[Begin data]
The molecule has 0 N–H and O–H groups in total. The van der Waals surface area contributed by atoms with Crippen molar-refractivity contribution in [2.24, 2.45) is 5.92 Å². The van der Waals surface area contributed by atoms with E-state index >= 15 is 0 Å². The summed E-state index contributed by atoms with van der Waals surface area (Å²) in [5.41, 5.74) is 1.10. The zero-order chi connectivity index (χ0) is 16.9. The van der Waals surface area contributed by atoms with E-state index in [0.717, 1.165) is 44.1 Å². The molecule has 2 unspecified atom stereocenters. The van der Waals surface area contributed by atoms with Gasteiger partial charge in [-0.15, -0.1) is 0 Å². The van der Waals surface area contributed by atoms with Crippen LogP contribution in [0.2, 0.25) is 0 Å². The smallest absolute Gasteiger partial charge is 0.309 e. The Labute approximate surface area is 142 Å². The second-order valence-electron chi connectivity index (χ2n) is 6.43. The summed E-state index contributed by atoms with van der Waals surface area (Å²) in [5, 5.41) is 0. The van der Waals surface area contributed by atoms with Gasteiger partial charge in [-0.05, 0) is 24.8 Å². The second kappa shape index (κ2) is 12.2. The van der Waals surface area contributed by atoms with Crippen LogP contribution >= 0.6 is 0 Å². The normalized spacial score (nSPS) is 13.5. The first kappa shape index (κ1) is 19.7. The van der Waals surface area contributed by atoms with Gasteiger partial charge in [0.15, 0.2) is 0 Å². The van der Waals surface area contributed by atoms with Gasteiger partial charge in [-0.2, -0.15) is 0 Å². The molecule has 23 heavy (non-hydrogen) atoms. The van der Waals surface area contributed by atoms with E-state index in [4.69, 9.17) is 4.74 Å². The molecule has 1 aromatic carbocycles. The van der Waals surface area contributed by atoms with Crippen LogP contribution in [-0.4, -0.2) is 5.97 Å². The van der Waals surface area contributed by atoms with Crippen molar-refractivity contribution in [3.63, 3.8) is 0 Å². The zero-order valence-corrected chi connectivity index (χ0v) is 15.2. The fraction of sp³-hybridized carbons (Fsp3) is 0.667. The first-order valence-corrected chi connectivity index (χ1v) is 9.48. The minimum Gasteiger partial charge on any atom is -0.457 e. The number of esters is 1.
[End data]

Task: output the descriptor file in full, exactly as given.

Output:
The molecule has 0 N–H and O–H groups in total. The van der Waals surface area contributed by atoms with Crippen molar-refractivity contribution in [2.24, 2.45) is 5.92 Å². The van der Waals surface area contributed by atoms with E-state index >= 15 is 0 Å². The summed E-state index contributed by atoms with van der Waals surface area (Å²) in [5.41, 5.74) is 1.10. The zero-order chi connectivity index (χ0) is 16.9. The van der Waals surface area contributed by atoms with E-state index in [0.717, 1.165) is 44.1 Å². The molecule has 2 unspecified atom stereocenters. The van der Waals surface area contributed by atoms with Gasteiger partial charge in [-0.15, -0.1) is 0 Å². The van der Waals surface area contributed by atoms with Crippen LogP contribution in [0.2, 0.25) is 0 Å². The smallest absolute Gasteiger partial charge is 0.309 e. The Labute approximate surface area is 142 Å². The second-order valence-electron chi connectivity index (χ2n) is 6.43. The summed E-state index contributed by atoms with van der Waals surface area (Å²) in [5, 5.41) is 0. The van der Waals surface area contributed by atoms with Gasteiger partial charge in [-0.05, 0) is 24.8 Å². The second kappa shape index (κ2) is 12.2. The van der Waals surface area contributed by atoms with Crippen LogP contribution >= 0.6 is 0 Å². The normalized spacial score (nSPS) is 13.5. The first kappa shape index (κ1) is 19.7. The van der Waals surface area contributed by atoms with Gasteiger partial charge in [0.15, 0.2) is 0 Å². The van der Waals surface area contributed by atoms with Gasteiger partial charge in [-0.2, -0.15) is 0 Å². The molecule has 23 heavy (non-hydrogen) atoms. The van der Waals surface area contributed by atoms with E-state index in [4.69, 9.17) is 4.74 Å². The molecule has 1 aromatic carbocycles. The van der Waals surface area contributed by atoms with Crippen LogP contribution in [-0.4, -0.2) is 5.97 Å². The van der Waals surface area contributed by atoms with Crippen molar-refractivity contribution in [3.63, 3.8) is 0 Å². The zero-order valence-corrected chi connectivity index (χ0v) is 15.2. The fraction of sp³-hybridized carbons (Fsp3) is 0.667. The first-order valence-corrected chi connectivity index (χ1v) is 9.48. The minimum Gasteiger partial charge on any atom is -0.457 e. The number of esters is 1.